The girls enthusiastically help me set up the Haft Seen table.  The hip-shimmying Persian music winds its way through the house.  Soleil and I debate the placement of the sonbol in relation to the goldfish - the goldfish like to be close to the sonbol so they can smell the sweetness too - two year old logic.  Luna runs up - out of breath - waving her Azadi bookmark.  She insists that we add it to the Haft Seen table.

It's important Mama.

This year on Thursday, March 20, 2014 at precisely 9:57am PST - precisely the moment when the Earth's axis tilts neither away nor toward the sun - when night and day are exactly the same length all around the world - we will welcome in a New Day - Nowruz.  And for the third year in a row Luna's Azadi bookmark will have a place at our Haft Seen table.

Because it's important.

Wishing you all a very Happy Nowruz and Peace and Freedom for everyone around the globe. 

    


Monday, March 17, 2014

HOMEMADE KASHK























I find the concept of an "acquired taste" a very interesting one.  Exactly when and how does one "acquire taste"?  

Growing up in Vancouver, whenever kashk was supposed to be used in a dish my mom would replace it with either yogurt or sour cream -  if we were feeding our Canadian or American friends.  Kharejeeha- foreigners (said Canadians or Americans being the "foreigners" in this case) don't like the taste of kashk, it's an acquired taste is what we would always hear.  So substitutions were made.  But as a child I always felt kharejeeha were missing out.  What was not to like about this tangy - flavorful - creamy - dip-like - yogurt-like - ingredient.

Thanks to the advent of technology and globalization the world has become a smaller place - and simultaneously our palates have expanded and "acquired" a liking and curiosity for foods from all different parts of the globe.  Kimchi, miso, harissa, za'atar - foods and spices that were once deemed ethnic or exotic are now as common place as mayo and ketchup - well, almost.  So it is in this spirit of world food and expanded curious palates that I present you with Kashk.  I think kharejeeha are more than ready and willing to give it try and fall in love with it.

Of course I am not the first to praise the deliciousness that is kashk.  As I mentioned in this post Mr. Ottolenghi has been talking up kashk for some time now. Think of kashk as an added creamy-like ingredient that really adds a depth of flavor to soups, aash (thick Persian soups-recipe coming next)- dips - stews - eggs...Use it as you might use creme fraiche in a savory dish.  Kashk plays the same role as anchovies, tomato paste, and parmesan rind do to add depth of flavor to any given food.  To give it that extra kick of deliciousness.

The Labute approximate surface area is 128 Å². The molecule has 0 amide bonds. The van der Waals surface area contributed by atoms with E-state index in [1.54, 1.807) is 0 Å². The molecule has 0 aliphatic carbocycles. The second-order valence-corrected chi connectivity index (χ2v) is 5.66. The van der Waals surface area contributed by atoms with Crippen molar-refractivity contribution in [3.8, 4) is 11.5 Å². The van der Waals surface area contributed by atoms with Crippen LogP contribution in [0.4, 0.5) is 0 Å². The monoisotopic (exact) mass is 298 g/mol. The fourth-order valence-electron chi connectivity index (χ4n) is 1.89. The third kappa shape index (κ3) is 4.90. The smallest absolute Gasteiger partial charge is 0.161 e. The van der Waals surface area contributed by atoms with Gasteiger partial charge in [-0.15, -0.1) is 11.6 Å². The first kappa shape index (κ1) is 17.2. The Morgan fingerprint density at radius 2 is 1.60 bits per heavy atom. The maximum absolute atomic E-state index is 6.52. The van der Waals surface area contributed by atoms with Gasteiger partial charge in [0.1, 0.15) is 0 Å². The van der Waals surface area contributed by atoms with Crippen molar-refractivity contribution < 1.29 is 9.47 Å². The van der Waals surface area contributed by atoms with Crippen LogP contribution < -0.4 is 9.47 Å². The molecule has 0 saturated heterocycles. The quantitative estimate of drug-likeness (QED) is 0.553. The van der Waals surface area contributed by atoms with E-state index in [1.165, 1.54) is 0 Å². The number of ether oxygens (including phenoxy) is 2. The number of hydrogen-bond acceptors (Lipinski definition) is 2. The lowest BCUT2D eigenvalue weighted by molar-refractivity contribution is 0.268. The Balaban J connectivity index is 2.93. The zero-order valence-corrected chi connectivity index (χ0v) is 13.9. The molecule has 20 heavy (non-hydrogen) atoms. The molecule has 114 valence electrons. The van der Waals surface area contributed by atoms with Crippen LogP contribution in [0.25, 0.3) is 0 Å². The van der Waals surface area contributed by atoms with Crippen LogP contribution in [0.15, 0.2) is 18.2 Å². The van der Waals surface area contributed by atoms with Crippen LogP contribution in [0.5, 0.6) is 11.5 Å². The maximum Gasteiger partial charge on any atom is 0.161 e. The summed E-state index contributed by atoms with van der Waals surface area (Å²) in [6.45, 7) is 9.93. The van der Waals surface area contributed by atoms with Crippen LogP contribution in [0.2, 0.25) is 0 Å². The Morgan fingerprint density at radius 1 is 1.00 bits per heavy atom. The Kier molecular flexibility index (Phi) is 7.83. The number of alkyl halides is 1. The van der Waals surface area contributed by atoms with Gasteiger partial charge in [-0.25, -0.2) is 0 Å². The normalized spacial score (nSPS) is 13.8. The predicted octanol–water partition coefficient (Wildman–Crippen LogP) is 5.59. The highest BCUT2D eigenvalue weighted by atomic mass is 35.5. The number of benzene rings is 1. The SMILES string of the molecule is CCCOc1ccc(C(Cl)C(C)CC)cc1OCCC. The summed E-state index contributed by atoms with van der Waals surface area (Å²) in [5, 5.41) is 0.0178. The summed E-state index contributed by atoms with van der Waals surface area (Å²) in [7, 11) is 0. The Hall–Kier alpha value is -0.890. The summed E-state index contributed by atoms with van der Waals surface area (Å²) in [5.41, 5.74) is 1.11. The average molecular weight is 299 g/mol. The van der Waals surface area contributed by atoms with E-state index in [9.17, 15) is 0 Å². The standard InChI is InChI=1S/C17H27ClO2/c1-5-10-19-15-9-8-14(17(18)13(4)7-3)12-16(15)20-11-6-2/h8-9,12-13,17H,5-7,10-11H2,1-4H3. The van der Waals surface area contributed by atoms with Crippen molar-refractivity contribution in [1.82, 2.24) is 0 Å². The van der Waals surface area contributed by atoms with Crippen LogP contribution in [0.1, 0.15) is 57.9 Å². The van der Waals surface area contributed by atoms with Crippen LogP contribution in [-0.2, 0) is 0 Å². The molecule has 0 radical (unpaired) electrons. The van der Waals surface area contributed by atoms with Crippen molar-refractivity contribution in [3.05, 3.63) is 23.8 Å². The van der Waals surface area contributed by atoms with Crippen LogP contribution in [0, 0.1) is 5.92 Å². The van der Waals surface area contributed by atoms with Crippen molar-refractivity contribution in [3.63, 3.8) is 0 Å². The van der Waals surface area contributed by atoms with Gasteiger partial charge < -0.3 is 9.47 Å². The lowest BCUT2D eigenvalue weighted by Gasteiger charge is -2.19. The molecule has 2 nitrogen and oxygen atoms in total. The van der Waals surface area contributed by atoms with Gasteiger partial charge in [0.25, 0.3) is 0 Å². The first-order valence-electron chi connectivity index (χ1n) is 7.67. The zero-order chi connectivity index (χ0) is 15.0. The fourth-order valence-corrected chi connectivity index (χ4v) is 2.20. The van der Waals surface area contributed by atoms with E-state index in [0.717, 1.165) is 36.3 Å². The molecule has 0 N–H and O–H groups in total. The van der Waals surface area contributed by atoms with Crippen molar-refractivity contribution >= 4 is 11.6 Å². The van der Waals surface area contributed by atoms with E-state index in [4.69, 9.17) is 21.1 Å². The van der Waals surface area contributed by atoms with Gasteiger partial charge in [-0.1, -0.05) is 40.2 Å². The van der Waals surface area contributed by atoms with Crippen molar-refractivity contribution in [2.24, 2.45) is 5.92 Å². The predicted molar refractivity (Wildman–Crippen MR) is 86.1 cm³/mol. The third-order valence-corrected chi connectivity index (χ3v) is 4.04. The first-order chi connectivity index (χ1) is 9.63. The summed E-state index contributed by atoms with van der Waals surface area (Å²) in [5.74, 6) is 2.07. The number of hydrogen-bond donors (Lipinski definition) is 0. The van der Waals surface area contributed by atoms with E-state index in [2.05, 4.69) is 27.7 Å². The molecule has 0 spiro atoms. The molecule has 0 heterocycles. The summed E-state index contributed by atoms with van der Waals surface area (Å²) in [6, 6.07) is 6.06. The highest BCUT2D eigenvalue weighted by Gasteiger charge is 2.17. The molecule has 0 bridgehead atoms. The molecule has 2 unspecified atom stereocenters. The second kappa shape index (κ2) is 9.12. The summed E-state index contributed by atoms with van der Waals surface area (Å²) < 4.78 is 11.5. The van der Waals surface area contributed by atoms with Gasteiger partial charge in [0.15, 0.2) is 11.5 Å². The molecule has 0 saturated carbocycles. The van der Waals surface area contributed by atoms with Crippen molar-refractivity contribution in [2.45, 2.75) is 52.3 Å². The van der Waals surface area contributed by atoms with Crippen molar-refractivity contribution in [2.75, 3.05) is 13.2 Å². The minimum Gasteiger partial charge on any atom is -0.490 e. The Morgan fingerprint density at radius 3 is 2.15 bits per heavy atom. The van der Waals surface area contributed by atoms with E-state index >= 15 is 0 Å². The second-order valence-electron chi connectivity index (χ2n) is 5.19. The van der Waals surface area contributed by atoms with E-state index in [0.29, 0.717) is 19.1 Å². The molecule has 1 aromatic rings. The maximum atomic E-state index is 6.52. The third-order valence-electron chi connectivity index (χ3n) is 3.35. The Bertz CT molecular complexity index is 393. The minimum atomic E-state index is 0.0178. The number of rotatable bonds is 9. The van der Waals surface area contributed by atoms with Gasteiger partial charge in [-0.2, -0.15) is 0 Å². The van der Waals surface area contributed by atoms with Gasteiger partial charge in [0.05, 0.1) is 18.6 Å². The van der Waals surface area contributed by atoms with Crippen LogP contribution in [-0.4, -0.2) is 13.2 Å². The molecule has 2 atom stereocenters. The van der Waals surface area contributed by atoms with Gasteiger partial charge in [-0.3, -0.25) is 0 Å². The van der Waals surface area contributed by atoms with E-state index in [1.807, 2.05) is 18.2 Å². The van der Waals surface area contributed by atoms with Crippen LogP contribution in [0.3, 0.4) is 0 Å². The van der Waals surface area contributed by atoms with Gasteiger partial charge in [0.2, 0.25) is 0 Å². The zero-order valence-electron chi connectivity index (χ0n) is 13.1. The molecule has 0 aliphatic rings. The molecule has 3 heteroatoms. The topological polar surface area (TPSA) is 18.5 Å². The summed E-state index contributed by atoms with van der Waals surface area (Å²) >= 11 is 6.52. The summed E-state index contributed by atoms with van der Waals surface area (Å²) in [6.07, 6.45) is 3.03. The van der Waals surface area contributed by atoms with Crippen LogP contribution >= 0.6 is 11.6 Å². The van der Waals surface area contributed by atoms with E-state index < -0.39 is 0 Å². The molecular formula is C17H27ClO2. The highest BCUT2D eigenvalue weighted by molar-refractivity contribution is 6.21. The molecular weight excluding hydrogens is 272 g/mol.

In a nutshell, kashk is fermented yogurt.  I recently tried my hand at making homemade kashk.  Yogurt is mixed with equal parts water and simmered for a couple of hours until all the liquid has evaporated and you are left with a loose pulp.

Yogurt and water mix

Half way through the process.  The yogurt is breaking down and separating.

After about 2 1/2 hours.  The water has evaporated and the yogurt has broken down.

The pulp is then placed in a cheesecloth (I found using my nut milk bag worked great) and you squeeze as hard as you can to get rid of every last bit of the yellowish liquid (discard the liquid).  You want the pulp to be as dry as possible.






The dry pulp is then placed in a blender with some fresh water and salt.  Finally blend until you have a creamy consistency. 

I like to divide the kashk into small containers and either use right away or freeze until needed.  Although it takes a couple of hours to simmer the yogurt, the active prep time in making kashk is minimal.  Of course, you can also purchase kashk from Persian grocery stores.  If you purchase the dried kind you will have to reconstitute it with water.  I recommend using the refrigerated liquid kind.  You may have to try a few different brands to find the best tasting one (of course nothing is like homemade kashk).  You can also purchase kashk here , here, and here

And please do let me know if you "acquire" a taste for kashk.